Overall, six of the seven studies assessing contact tracing found that contact tracing (in addition to other controls in use at the time) led to a significant decline in transmission; all of these studies relied on detailed information about contact tracing strength at an individual or small spatial scale. The only paper not finding a significant relationship [60] used coarse-grained data at the country scale from the OxCGRT [83].

    (ii) Testing strategies (12 papers)

    Nine papers performed statistical analyses across multiple countries to assess the impact of changing patterns of control [57,63,64,66,7072,75,78], while three examined testing strategies in single countries [10,20,77]. Many of the cross-country studies used the OxCGRT [83] to inform the type and strength of epidemic controls in each country over time. The studies varied in the number of countries/regions examined, the time scale over which the analysis was performed, and the measure used to assess the impact of testing and contact tracing using early data (up to May 2020), those that used later data when assessing contact tracing and then those that consider the strength of community testing (separate to any measures of contact tracing).

    The earliest pandemic data (up to May 2020) showed the smallest impacts of testing and/or contact tracing. Haug et al.'s [64] analysis of 226 countries during March and April 2020 concluded that contact tracing was one of the least effective interventions as measured by a change in the reproductive ratio. Leffler et al. [66] analysed data from five countries (China, Macau, Cameroon, Sierra Leone and Sudan) in April and May 2020 and found only weak statistical evidence for an association between contact tracing completeness and lower per capita mortality (p = 0.06). Across the early epidemic period of 37 OECD countries, Pozo-Martin et al. [70] found no statistical evidence for an association between contact tracing completeness and average daily case growth rate.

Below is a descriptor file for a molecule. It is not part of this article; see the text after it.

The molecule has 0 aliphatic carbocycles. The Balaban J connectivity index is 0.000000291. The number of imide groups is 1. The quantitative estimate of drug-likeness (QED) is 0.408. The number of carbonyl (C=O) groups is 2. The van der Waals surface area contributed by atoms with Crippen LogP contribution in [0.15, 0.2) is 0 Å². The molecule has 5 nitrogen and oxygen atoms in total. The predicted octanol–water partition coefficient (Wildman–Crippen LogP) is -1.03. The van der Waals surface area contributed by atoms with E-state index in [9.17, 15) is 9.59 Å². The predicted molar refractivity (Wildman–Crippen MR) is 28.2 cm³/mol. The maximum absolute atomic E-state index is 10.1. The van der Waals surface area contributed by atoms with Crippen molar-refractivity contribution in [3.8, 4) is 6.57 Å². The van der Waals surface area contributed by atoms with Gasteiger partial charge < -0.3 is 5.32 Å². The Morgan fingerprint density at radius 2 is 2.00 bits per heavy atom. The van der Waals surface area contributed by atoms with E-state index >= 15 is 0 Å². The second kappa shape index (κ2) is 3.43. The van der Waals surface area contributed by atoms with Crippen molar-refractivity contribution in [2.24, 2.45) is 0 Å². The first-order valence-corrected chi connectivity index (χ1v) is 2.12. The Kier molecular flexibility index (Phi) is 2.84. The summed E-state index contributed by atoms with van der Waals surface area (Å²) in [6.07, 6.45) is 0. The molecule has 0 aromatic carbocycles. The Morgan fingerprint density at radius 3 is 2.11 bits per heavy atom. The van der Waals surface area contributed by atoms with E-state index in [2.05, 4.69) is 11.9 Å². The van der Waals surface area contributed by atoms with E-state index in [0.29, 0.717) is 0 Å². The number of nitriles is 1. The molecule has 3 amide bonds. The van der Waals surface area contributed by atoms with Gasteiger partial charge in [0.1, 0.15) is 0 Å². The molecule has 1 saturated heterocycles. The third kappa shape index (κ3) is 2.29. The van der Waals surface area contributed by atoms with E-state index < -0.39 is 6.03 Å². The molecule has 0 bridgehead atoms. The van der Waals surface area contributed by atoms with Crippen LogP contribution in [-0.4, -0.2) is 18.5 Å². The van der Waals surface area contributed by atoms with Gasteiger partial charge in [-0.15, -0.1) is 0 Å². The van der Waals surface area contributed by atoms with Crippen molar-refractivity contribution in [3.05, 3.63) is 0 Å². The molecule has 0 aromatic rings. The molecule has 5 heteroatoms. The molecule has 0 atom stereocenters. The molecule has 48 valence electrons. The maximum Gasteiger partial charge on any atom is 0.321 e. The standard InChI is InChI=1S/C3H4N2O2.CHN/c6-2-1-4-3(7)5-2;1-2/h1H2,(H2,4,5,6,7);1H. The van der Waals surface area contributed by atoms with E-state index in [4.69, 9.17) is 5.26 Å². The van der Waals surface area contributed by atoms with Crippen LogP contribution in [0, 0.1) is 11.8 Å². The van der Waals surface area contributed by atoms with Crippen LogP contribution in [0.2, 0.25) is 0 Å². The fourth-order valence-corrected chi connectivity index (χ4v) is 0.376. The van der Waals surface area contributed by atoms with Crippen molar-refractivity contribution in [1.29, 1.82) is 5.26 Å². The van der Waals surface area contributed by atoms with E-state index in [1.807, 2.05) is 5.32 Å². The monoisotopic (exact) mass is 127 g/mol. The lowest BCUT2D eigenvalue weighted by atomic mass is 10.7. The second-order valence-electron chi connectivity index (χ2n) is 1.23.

Later results from cross-country statistical analyses tend to support a positive impact of contact tracing intensity (together with testing) on transmission. Hong et al. [63] studied 108 countries from January to June 2020 and found in an unadjusted analysis that contact tracing was significantly correlated with a more rapid decline from peak cases. However, adjusting for concurrent interventions, and treating contact tracing as an effect modifier of these interventions, the role of contact tracing was more mixed (contact tracing and school closures led to a significantly faster decline, but contact tracing combined with cancelling public events or workplace closures led to a significantly slower decline). Yalaman et al. [75] compared 138 countries over the period January to October 2020, and found that contact tracing had a strong and significant association with reduced population level mortality rates. Examining the 100 days after the first case was reported among 37 low- and middle-income countries, ranging from January to July 2020, Zamanzadeh and Cavoli [78] found that increased contact tracing intensity (measured using the OxCGRT scale [83]) was associated with lower incidence. Chew et al. [57], using neural networks to assess the impact of testing and contact tracing on growth rates between May 2020 and October 2021, found that while the results at a global and continental scale were mixed, contact tracing was the top measure for reducing growth rate when countries were clustered according to their dynamics. Although, Spiliopoulos [71] did not find evidence for an association between contact tracing and either case or death growth rates using data from February 2020 to April 2021.